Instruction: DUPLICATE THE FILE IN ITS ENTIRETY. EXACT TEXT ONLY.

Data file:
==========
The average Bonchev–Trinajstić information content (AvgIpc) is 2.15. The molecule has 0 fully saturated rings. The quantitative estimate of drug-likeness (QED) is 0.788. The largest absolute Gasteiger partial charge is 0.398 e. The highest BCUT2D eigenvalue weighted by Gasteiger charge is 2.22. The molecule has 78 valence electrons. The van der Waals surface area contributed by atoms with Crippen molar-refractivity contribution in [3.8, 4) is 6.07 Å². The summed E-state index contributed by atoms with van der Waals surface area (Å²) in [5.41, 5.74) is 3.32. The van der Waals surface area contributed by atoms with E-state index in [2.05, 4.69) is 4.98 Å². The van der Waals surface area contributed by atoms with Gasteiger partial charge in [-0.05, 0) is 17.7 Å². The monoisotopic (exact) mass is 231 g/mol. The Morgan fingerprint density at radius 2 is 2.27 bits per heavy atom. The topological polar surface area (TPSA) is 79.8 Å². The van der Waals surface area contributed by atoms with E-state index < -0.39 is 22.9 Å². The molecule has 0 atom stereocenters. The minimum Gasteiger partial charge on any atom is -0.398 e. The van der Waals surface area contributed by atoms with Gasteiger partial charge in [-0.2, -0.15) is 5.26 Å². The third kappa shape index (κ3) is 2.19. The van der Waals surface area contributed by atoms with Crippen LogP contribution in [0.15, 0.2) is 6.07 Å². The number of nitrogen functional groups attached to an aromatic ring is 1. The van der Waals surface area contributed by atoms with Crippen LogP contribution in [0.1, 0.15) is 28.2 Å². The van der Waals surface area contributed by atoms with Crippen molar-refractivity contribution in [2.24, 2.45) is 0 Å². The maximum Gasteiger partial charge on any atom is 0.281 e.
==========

The average Bonchev–Trinajstić information content (AvgIpc) is 2.15. The molecule has 0 fully saturated rings. The quantitative estimate of drug-likeness (QED) is 0.788. The largest absolute Gasteiger partial charge is 0.398 e. The highest BCUT2D eigenvalue weighted by Gasteiger charge is 2.22. The molecule has 78 valence electrons. The van der Waals surface area contributed by atoms with Crippen molar-refractivity contribution in [3.8, 4) is 6.07 Å². The summed E-state index contributed by atoms with van der Waals surface area (Å²) in [5.41, 5.74) is 3.32. The van der Waals surface area contributed by atoms with E-state index in [2.05, 4.69) is 4.98 Å². The van der Waals surface area contributed by atoms with Gasteiger partial charge in [-0.05, 0) is 17.7 Å². The monoisotopic (exact) mass is 231 g/mol. The Morgan fingerprint density at radius 2 is 2.27 bits per heavy atom. The topological polar surface area (TPSA) is 79.8 Å². The van der Waals surface area contributed by atoms with E-state index < -0.39 is 22.9 Å². The molecule has 0 atom stereocenters. The minimum Gasteiger partial charge on any atom is -0.398 e. The van der Waals surface area contributed by atoms with Gasteiger partial charge in [-0.2, -0.15) is 5.26 Å². The third kappa shape index (κ3) is 2.19. The van der Waals surface area contributed by atoms with Crippen LogP contribution in [0.15, 0.2) is 6.07 Å². The number of nitrogen functional groups attached to an aromatic ring is 1. The van der Waals surface area contributed by atoms with Crippen LogP contribution in [0.1, 0.15) is 28.2 Å². The van der Waals surface area contributed by atoms with Crippen molar-refractivity contribution in [2.24, 2.45) is 0 Å². The maximum Gasteiger partial charge on any atom is 0.281 e.